My first post for FAR appeared on July 22, 2012, the feast day of Mary Magdalen. I like to dedicate my July posts to her and include an excerpt from The Maeve Chronicles, the novels I spent 20 years writing, which feature a feisty Celtic Magdalen who is no one’s disciple. This year’s excerpt is from Bright Dark Madonna, the third in the series, which follows her (mis)adventures from Pentecostal Jerusalem, to the wilds of Turkey’s Taurus Mountains, the port city of Ephesus, and finally to her legendary cave in France.
While doing research for the novel, I made a pilgrimage to Le Grotte de Marie Madeleine in Southern France. A forty-five minute climb, past a spring leads to a high cliff wall where a spacious cave has been made into a chapel to the saint. There were no other people at the site except my husband and daughter who kindly gave me time alone in the cave—alone with her. As I wrote in FAR’s pages a while back, I have a longing for hermitage that I haven’t allowed myself to fully inhabit. Maeve, on the other hand, goes all out, or rather, in. Here is what she has to say:
According to legend, I lived in the cave for thirty years as a penitent, naked and weeping. (Although in some versions I am wafted up to heaven three times a day for my meals. In the painting on display in the Basilica of Saint Maximin, I look as though I put on quite a bit of weight.)
Now picture this instead; I am dressed in a warm woolen tunic and cloak—as caves tend to keep the same temperature all year round. Let’s say it’s winter and a storm is raging outside. I have plenty of firewood gathered from the forest, and I’ve got a lentil stew simmering over my fire. I am drinking some delicious wine. On a ledge nearby, where I can see it by the firelight, sits the skull, wearing an evergreen wreath on its head in honor of Yule. Skulls figure heavily in my iconography. I am supposed to be contemplating mortality all the time. I know plenty about mortality and more than most about immortality and all the ambiguous states between. I don’t spend a lot of time contemplating it. My relationship with the skull is more companionable than anything else. Sometimes I talk to it, and I often sing. The acoustics in the cave encourage vocalization. If you think I am going mad with loneliness, you would be wrong.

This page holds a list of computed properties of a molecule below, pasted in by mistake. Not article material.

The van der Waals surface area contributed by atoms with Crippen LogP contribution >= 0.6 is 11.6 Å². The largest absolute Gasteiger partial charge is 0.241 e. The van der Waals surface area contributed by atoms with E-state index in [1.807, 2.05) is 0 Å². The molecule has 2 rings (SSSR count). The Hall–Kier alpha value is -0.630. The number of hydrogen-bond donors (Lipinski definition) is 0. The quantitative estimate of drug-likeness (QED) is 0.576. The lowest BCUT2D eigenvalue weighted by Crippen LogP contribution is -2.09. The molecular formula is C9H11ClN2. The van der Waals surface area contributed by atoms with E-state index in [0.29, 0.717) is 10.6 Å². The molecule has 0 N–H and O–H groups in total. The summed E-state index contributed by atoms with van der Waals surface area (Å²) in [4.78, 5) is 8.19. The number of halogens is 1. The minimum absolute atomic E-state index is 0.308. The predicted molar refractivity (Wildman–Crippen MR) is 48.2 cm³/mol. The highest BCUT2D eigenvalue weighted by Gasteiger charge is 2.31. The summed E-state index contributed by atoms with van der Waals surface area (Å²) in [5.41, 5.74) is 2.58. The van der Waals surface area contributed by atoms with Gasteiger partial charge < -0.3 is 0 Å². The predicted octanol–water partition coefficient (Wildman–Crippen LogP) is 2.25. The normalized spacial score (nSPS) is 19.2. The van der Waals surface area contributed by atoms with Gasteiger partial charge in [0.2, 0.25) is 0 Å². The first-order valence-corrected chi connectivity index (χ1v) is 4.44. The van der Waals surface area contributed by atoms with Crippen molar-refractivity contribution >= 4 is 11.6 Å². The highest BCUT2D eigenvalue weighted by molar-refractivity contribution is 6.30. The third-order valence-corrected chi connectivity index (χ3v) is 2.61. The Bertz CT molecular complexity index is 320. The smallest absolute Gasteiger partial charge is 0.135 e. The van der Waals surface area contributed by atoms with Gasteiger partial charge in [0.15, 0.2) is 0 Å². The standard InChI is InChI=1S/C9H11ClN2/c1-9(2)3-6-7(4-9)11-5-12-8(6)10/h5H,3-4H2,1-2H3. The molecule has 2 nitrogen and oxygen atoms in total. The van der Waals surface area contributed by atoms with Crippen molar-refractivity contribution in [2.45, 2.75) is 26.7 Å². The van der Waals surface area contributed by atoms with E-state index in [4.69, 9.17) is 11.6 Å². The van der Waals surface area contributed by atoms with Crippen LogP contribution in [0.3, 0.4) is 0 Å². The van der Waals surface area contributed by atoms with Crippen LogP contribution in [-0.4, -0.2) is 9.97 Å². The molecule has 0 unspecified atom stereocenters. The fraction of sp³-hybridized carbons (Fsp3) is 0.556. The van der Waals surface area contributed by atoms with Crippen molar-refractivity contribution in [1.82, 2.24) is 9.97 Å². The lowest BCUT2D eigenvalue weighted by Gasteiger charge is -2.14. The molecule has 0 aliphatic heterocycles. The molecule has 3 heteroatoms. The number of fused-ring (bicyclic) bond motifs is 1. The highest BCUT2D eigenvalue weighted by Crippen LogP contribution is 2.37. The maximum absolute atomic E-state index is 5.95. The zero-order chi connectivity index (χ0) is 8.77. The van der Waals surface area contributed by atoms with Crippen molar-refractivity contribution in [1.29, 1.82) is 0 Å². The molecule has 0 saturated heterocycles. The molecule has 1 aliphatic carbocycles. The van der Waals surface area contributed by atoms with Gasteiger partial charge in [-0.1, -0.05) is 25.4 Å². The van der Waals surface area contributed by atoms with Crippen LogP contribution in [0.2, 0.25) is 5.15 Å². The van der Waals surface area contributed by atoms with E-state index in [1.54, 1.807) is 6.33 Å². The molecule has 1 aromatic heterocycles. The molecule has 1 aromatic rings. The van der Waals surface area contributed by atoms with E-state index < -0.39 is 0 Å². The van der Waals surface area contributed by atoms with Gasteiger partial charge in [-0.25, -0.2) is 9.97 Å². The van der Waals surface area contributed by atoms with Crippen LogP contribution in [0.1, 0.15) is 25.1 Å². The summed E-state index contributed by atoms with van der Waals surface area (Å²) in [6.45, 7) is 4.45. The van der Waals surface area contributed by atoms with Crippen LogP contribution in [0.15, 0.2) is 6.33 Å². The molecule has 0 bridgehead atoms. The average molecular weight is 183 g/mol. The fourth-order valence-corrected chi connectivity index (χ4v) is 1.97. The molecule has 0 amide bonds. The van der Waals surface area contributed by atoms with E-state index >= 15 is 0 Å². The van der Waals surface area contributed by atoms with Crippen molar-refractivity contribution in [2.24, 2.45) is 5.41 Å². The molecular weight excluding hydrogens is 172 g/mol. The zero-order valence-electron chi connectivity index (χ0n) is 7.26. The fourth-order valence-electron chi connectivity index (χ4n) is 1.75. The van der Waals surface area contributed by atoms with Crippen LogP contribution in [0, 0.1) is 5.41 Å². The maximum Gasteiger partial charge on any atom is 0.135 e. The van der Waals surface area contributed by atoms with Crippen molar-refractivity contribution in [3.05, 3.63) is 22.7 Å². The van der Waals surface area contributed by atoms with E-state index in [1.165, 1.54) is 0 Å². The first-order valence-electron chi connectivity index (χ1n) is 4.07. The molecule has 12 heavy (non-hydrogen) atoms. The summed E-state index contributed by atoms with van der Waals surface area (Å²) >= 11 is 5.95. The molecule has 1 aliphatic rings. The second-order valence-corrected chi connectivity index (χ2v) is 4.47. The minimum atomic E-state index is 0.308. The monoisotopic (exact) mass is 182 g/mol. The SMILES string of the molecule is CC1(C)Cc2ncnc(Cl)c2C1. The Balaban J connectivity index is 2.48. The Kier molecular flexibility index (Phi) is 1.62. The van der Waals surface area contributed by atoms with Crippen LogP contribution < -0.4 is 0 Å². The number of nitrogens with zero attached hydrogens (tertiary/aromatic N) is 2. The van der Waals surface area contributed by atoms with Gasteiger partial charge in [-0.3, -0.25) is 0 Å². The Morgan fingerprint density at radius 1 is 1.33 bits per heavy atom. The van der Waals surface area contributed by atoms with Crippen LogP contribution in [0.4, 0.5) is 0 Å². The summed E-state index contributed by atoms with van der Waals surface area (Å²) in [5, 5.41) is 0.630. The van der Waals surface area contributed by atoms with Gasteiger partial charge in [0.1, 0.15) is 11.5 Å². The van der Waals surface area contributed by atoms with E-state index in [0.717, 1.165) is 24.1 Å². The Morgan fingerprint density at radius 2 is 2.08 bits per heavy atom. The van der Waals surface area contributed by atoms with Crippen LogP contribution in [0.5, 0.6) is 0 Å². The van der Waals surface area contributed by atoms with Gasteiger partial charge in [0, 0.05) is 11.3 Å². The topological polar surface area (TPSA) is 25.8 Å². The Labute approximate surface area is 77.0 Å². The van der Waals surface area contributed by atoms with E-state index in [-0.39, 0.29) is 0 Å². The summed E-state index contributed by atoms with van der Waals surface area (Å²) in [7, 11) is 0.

I am, quite simply, happy.
It didn’t happen all at once, I will admit. At first I was tired. It was as if all the tiredness of all my life that had never exacted its due had been biding its time, and it hit me all at once, hard, heavy. As long as I resisted it, I felt sad or bored or anxious, I worried that I had made a mistake in retreating to the cave. Then I surrendered. I slept all I wanted, whenever I wanted. I thought: no need to worry how to get through the winter, I will just hibernate. Then one day, while it was still only late fall, I woke up and went outside; it was just before dawn; the sky still spiked with stars. I decided to find a place to wait for the sunrise. I went back into the wood and climbed higher on the mountain, above my cave to another ledge that opened to the east. Here I sat and watched the morning star rise above the pale line on the mountain horizon. When the rim of the sun cleared the earth, I saw it as flame, the source of all fire. The birds went wild at the first touch of light, and the sky came alive with wings.
And it came to me: this is all I have to do now. This is why I am here.
I spend my days exploring the mountain or just sitting on the ledge, watching the light and weather change, and the birds and animals and plants respond. Every day, I become more like them, more like the mountain, more like the cave. It is not that I never think about the past or the people I love. That is what the nights are for. I have intensely vivid dreams, and it may well be that I am traveling to different times and places. So I don’t miss people, exactly. They are not missing. All that time I spent losing and finding and losing my beloved again, and after him, my daughter—all the yearning, the relentless searching that has consumed most of my life, then I come to the cave and find that they are with me. Not just Jesus and Sarah, but everyone I have ever loved. They are with me, and I am with them. That saying of my beloved that always annoyed and comforted me: “I am always with you,” turns out to be the simple truth.
Wishing you all a joyous Feast of Mary Magdalen, whether you are sequestered in a cave or partying Temple Magdalen style. Lo, she is with you always.
Elizabeth Cunningham is best known for The Maeve Chronicles, a series of award-winning novels featuring a feisty Celtic Magdalen. She is currently at work on a series of mystery novels. Her third collection of poetry So Ecstasy Can Find You is forthcoming in September, 2015. Elizabeth is a fellow emeritus of Black Earth Institute, an interfaith minister and a counselor in private practice. She lives in New York State’s Shawangunk Mountains.